For a while I’d been trying to get a good textured effect for modelling paved roads. I’d tried and failed many times until eventually I found a simple and effective method that was easy to do albeit time consuming.
Basically it’s a two step process
Just be sure to mask any areas where you don’t want paint to go as the spray is quite intense and it can float a long way from the intended area of application.
Also due to the can being held about 50cm away from the surface while misting the paint, some paint will have dried prior to landing on the intended surface, once I've left everything to dry for a while I'll lightly brush a dry cloth across the surface to dust away any dried paint that did not stick.
To add detail I simply cut a square out of some paper and sprayed the flat grey through the template to show road repairs, the cracks are made using a .5mm permanent marker and the lines were applied by using masking tape to mask out the road lines then sprayed with the Ivory Satin (I would have used white but I had run out).
It’s that easy, this little test piece too all of about 1 minute to go from white plaster road to a nice textured road with even coverage (Drying time included), the rest of the details took another few minutes and I was left with a great, easy fast to make road.
As can be seen in the above photo, this is where I used the sponge technique in Realistic Scenery Vol 5, the overall coverage is much less uniform and the texture is also more course when compared to the new technique using spray cans. In some cases this may be the desired outcome but for most roads you'll most likely want a finer more uniform appearance.
The reason for doing the new road was part of the experimenting that I’m doing for my next video which will be on making a road crossing train track. I’m pretty excited to show this technique to you on YouTube.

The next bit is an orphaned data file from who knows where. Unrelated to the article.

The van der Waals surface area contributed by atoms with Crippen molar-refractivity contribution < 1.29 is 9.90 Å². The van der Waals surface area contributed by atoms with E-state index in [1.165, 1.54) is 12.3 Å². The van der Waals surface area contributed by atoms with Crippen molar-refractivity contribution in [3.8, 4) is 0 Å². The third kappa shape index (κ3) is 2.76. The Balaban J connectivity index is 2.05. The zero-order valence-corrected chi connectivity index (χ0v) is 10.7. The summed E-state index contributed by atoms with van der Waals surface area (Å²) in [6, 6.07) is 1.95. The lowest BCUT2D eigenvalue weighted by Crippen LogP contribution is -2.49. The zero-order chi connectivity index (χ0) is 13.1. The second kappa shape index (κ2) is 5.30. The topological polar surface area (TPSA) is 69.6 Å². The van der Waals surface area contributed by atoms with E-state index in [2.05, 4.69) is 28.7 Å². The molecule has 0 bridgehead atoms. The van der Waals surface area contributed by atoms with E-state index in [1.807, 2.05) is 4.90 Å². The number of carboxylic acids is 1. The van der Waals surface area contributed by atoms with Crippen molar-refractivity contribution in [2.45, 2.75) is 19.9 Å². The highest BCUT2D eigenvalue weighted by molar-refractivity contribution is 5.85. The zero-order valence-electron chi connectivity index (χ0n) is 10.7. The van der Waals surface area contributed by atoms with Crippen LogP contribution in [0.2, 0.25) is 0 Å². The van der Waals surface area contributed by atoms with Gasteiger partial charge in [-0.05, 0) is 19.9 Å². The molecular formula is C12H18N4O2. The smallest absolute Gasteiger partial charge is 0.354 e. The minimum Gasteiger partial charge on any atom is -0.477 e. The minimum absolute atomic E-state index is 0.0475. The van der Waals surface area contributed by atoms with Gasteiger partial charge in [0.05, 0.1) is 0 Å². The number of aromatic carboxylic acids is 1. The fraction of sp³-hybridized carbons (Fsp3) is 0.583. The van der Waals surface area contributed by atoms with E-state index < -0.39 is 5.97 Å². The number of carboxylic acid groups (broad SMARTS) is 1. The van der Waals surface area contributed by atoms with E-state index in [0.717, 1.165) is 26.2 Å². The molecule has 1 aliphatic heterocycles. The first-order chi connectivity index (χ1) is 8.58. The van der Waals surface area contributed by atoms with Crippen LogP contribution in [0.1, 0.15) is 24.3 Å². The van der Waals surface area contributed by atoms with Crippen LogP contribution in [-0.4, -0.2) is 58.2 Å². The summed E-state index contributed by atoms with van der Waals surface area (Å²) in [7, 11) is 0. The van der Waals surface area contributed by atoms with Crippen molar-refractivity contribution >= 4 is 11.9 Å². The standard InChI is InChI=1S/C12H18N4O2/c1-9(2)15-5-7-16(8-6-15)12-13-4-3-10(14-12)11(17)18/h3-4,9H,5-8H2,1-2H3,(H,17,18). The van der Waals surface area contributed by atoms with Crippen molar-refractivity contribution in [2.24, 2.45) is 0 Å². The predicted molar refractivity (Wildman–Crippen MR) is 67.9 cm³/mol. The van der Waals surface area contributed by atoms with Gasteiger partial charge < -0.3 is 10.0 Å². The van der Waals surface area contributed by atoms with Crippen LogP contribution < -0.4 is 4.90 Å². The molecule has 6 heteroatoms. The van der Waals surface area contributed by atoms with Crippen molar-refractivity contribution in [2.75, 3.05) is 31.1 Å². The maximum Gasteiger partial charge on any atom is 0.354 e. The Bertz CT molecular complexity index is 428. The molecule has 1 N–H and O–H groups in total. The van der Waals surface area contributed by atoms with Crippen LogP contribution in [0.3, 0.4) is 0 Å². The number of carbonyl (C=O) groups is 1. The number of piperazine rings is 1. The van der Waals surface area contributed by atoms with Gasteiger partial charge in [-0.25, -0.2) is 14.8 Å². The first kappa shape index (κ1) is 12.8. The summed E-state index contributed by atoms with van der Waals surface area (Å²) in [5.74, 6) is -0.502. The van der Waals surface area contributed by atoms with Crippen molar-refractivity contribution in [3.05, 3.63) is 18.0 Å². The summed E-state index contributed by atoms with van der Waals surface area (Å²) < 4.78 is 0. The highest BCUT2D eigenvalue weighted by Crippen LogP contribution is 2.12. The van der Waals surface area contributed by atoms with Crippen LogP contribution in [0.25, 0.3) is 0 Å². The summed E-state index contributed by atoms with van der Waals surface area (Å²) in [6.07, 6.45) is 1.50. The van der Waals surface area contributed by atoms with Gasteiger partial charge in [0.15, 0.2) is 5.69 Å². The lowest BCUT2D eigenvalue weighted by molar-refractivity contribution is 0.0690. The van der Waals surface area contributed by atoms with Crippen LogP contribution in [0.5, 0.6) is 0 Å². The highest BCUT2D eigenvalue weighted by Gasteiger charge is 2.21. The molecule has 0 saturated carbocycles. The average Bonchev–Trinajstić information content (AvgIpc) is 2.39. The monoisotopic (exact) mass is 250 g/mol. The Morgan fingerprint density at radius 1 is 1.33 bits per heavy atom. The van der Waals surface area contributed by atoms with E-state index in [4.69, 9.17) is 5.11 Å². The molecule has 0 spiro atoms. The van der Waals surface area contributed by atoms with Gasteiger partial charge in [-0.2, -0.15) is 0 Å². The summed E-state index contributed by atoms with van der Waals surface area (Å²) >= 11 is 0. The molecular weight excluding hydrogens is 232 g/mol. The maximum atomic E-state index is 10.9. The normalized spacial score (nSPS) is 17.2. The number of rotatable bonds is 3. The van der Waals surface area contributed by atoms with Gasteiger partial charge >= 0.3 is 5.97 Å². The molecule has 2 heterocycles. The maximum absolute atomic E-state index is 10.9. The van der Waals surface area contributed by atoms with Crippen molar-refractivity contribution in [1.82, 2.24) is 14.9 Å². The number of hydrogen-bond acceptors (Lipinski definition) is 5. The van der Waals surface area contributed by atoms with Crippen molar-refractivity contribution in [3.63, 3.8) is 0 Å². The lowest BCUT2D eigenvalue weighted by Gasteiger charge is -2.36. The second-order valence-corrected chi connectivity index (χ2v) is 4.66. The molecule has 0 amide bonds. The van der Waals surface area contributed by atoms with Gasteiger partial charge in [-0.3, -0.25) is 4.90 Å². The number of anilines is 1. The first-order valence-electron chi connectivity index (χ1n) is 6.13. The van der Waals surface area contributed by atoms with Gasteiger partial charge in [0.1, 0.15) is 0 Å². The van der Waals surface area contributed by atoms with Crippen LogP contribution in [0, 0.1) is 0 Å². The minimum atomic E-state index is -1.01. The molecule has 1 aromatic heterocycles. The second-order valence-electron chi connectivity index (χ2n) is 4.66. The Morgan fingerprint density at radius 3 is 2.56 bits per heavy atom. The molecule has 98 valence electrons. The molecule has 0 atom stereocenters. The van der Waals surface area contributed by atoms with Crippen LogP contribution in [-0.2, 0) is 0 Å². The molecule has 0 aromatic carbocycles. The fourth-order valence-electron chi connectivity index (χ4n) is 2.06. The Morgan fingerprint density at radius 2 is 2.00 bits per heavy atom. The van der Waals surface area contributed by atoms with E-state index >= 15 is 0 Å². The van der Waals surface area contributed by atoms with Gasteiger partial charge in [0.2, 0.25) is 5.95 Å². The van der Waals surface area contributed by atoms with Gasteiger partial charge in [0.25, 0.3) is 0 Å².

Stay tuned for more updates
I've recently finished the paper buildings tutorial and I will be starting on the next video very soon. I get quite a number of requests to make a tutorial about paving a bitumen road across train tracks so that's what I'll be working on next.
So stay tuned and feel free to ask any questions.
So far I've built one and I have 7 more to go, the good news is they go together quite easily however the first one took a while due to the vague instructions. Nevertheless it went together very well.
The plan is to film a 2 part video on building and painting the models as well as methods for installing couplers and adding weight to the car to bring it up to NMRA standards.
Filming of the video will start in the next couple of days and depending on the weather (The shed gets very cold!) part one should be finished in just over a week from now.
I'll post some updates here and I'll also post a written tutorial for this build detailing all the tools and materials so should you wish to build the same Hoppers as me you'll have all the information you need.
So stay tuned for the first video :)
I'm always looking for cheap ways to get great effects on my models... and adding lights to a police car is a perfect example! This was probably one of the easiest modifications I've tried and I'd bet anyone can easily do the same.
So after posting my latest video on making hedges I found I had a bit a spare time, so I embarked on an idea I'd had for a long time which was animating a police car. It wasn't until I went to a recent model railway exhibition that I saw a guy selling blue and red alternating LEDs... Perfect! I already had the police car so this was the perfect time to have a go at adding lights.
I know it's certainly not perfect or prototypical by any means however it gives of a great effect and is very easy to do. 99% of viewers will appreciate the special effect and their imagination will begin to run wild as they contemplate they scene and why the police are there with the lights on?
I thoroughly enjoyed installing the lights and making this modification and I decided to make a video tutorial showing the basic process of adding LEDs to a police car.
The products I've used are
Basic tools used will be shown in the video tutorial.
To power the lights I used the Woodland Scenics Just Plug Light System, I had a spare plug due to cutting of an old Nano LED and I now use the spare plug to connect other lights into the system. It had a resistor already attached to the plug.
You can also use a standard 12v power supply or something similar however you'll need to remember to add a suitable sized resistor to avoid blowing the LEDs!